Avoid the Landlord Pinch
If you’re an investor with significant real estate holdings, now may be the time to consider exiting this asset class in favour of brighter shores. The last few years have seen significant turmoil in real estate markets around the world. As of 2007, we have seen declines in the United States, Argentina, Britain, Netherlands, Italy, Australia, New Zealand, Ireland, Spain, Lebanon, France, Poland, South Africa, Israel, Greece, Bulgaria, Croatia, Norway, Singapore, South Korea, Sweden, Baltic states, India, Romania, Russia, Ukraine and China. In The Canadian Moral Hazard Corporation I pointed out that conditions were ripe for a sizeable decline in real estate valuations here in Canada. Since then, the US economy continues to deteriorate and this brings the collapse of our own real estate market closer with every day.
Income-seeking investors are of a different breed than speculators, who are in the game only to make short term gains on capital appreciation. Investors seeking cash-flow aren’t necessarily concerned with the fluctuations in their asset prices in the near-term. So long as their cash flow isn’t endangered they may be less likely to exit an asset class that has so far been very good to them. This may lead such investors to stay in real estate throughout the turmoil because they expect their cash flows to be unaffected. To these investors, an important metric to watch is the mortgage/rent ratio. It is very similar to P/E ratios for stocks in that it shows how the cost of owning an asset is related to the income that asset produces. It helps investors gauge whether a certain investment is “cheap” or “expensive”. In Canada, the cost of investing in housing has seldom been this expensive.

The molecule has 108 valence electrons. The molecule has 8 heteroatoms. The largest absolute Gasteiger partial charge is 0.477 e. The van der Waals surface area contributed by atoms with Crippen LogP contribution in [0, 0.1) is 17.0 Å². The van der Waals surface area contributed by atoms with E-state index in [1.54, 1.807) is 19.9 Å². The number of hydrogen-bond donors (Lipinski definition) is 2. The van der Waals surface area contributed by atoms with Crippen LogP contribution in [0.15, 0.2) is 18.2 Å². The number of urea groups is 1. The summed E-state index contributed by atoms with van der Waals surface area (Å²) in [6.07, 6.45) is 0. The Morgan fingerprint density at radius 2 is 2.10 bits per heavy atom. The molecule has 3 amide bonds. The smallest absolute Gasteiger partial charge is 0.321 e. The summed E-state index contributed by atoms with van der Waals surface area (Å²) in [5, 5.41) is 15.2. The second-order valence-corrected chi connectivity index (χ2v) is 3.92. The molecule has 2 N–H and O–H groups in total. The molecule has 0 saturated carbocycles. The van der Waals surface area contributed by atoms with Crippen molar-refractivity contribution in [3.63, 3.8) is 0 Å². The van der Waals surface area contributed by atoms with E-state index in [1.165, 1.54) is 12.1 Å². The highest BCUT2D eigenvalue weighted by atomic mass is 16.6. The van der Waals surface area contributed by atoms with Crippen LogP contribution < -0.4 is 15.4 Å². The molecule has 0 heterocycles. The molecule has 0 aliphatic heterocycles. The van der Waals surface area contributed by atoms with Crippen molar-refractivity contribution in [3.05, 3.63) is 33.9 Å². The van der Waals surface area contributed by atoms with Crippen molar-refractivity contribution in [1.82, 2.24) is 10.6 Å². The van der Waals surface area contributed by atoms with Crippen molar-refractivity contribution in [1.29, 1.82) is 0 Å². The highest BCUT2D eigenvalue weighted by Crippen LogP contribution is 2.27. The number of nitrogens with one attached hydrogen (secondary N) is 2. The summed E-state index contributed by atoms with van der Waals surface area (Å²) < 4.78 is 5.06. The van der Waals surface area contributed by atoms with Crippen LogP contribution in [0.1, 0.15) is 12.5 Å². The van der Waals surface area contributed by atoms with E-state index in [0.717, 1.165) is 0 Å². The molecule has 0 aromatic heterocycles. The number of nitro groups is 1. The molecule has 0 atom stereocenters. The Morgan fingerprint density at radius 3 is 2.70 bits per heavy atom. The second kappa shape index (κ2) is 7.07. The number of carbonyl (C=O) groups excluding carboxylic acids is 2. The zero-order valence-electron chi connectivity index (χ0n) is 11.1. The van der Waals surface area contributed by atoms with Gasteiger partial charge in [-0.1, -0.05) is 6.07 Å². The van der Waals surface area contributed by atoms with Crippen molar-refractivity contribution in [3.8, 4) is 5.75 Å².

When metrics such as these travel so far from their historical means, corrections are inevitable. The correction to the imbalances illustrated above could come in two ways; 1) increased rents or, 2) decreased housing prices. Falling housing prices are a likely short term consequence of the coming economic turmoil but what about the government’s reaction and how will that affect the market? The government is 100% on the hook for all of the CMHC’s obligations and so they’re likely to engage in massive deficits. Due to the enormity of the CMHC’s guarantees relative to the national debt and annual spending these will be on a scale never before seen in the country. With deficit spending comes the threat of inflation and higher interest rates in the future, both of which spell trouble for income-minded investors.
With higher interest rates come higher costs for property owners. Those on variable-rate mortgages are likely to feel the pain first, while fixed-rate mortgage holders will see the higher costs arrive the next time their loans roll-over. These higher costs will erode the cash-flow created by their investments and they could soon find their properties costing them more than they earn.
The other threat is inflation. While inflation will wipe out any debt incurred to buy the properties, it endangers the income stream produced by them. Many provinces have limits on how much rent can be raised, which is nothing more than ‘soft’ rent-controls. A typical response to inflation is for governments to enact outright price controls, which destroys the ability of property owners to obtain any sort of real income from their holdings. Furthermore, with no income coming from the properties, the ability of sell them will become impaired and valuations will further plummet.
Higher interest rates and inflation will also necessarily bring down the value of mortgage-backed securities that have been flooding the market over the last decade. This is why I refer to this scenario as the landlord pinch, because real-estate investors of all types are facing pressures from every direction that threaten to destroy their capital and ability to derive an income from their investments. For the time being, the only way to avoid this appears to be a timely exit from the real-estate market. Income-seekers have many other options available to them that will get them through tough times and at myCFO, we can advise on how to effectively preserve your wealth.